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Fusion Energy

Fusion energy is the source of energy at the center of stars, including our own sun. Stars, like most of the universe, are made up of hydrogen, the simplest and most abundant element in the universe, created during the big bang. The center of a star is so hot and so dense that the immense pressure forces hydrogen atoms together. These atoms are forced together so strongly that they create new atoms entirely—helium atoms—and release a staggering amount of energy in the process. This energy is called fusion energy.

More energy than chemical energy

Fusion energy, like fossil fuels, is a form of stored energy. But fusion can create 20 to 100 million times more energy than the chemical reaction of a fossil fuel. Most of the mass of an atom, 99.9 percent, is contained at an atom’s center—inside of its nucleus. The ratio of this matter to the empty space in an atom is almost exactly the same ratio of how much energy you release when you manipulate the nucleus. In contrast, a chemical reaction, such as burning coal, rearranges the atoms through heat, but doesn’t alter the atoms themselves, so we don’t get as much energy.

Making fusion energy

For scientists, making fusion energy means recreating the conditions of stars, starting with plasma. Plasma is the fourth state of matter, after solids, liquids and gases. Ice is an example of a solid. When heated up, it becomes a liquid. Place that liquid in a pot on the stove, and it becomes a gas (steam). If you take that gas and continue to make it hotter, at around 10,000 degrees Fahrenheit (~6,000 Kelvin), it will change from a gas to the next phase of matter: plasma. Ninety-nine percent of the mass in the universe is in the plasma state, since almost the entire mass of the universe is in super hot stars that exist as plasma.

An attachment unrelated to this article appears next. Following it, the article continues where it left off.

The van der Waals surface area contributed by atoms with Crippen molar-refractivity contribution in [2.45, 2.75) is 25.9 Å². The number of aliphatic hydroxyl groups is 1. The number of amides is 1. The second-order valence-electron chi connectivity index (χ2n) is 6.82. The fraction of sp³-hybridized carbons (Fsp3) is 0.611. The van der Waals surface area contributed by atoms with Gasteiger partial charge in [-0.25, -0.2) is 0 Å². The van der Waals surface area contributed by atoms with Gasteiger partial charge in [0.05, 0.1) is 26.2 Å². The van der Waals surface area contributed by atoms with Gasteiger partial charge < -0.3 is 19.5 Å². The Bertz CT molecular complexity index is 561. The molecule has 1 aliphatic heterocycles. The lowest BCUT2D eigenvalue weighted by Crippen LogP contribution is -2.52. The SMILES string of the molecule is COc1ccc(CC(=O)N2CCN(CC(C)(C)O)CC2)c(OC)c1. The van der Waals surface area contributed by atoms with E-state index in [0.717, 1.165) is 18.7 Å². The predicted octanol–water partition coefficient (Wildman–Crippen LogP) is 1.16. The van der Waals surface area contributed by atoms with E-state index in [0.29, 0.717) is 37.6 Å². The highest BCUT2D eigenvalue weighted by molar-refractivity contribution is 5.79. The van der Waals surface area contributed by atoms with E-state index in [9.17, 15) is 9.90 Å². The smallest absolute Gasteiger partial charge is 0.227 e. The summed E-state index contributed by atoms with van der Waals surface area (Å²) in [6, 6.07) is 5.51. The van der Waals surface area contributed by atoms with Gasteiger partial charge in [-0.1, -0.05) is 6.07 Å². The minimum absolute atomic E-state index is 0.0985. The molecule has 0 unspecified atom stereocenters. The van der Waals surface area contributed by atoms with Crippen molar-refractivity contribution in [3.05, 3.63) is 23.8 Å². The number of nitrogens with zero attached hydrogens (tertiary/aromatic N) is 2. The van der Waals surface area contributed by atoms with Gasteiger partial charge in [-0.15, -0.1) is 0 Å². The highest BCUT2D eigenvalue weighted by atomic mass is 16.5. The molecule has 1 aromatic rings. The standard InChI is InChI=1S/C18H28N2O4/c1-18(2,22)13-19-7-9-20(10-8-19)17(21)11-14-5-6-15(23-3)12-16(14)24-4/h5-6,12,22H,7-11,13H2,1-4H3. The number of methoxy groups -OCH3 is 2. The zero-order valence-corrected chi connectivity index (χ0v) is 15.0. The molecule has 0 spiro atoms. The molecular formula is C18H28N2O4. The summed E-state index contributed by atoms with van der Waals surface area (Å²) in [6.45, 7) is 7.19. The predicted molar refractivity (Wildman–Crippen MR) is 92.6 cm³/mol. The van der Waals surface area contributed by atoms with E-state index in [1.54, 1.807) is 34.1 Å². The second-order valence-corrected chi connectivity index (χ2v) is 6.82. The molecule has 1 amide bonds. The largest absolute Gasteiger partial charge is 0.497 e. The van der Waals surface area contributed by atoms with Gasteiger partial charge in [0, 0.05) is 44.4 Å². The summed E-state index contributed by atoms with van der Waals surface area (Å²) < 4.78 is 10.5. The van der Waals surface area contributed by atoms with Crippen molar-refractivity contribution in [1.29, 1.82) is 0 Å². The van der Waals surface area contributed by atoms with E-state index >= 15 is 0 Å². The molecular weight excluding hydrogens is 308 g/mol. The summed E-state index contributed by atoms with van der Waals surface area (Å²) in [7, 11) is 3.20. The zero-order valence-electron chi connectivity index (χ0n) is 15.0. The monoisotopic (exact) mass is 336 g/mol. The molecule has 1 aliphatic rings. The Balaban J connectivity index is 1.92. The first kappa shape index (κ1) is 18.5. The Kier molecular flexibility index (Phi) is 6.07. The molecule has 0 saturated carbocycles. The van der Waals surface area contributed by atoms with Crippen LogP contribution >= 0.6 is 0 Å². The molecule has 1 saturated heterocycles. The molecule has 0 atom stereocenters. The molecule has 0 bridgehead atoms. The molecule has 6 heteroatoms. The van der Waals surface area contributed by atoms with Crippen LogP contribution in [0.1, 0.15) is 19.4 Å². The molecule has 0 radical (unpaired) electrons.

To make fusion energy, scientists must first build a steel chamber and create a vacuum, like in outer space. The next step is to add hydrogen gas. The gas particles are charged to produce an electric current and then surrounded and contained with an electromagnetic force; the hydrogen is now a plasma. This plasma is then heated to about 100 million degrees and fusion energy is released.

Fusion and climate change

Fusion reactions, unlike the chemical reactions from burning coal or natural gas, do not release any of the greenhouse gases that are causing climate change. For this reason, reliable, affordable fusion power could help meet the world's energy needs without contributing to the warming of our planet.

One of the benefits of fusion is that it is an on-demand energy source: you can create and use it when needed. The fuel source, hydrogen, is everywhere—if you take the top inch of water off the Boston Harbor, this would give us enough hydrogen to power Boston for 50 years. Since fusion creates electricity, it would plug right into our existing electric infrastructures. It will need to be deployed at large scales though, because it needs a minimum amount of output power to work. So you cannot have fusion powering just one home, like solar panels; the minimum would be about 1,000 homes.

Using fusion energy for electricity is still a few years away, as scientists are still figuring out how to keep a man-made star burning on earth and produce electricity from it economically.

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Creative Commons Attribution-NonCommercial-ShareAlike 4.0 International license (CC BY-NC-SA 4.0).
Photo Credit
Denis Degioanni via Unsplash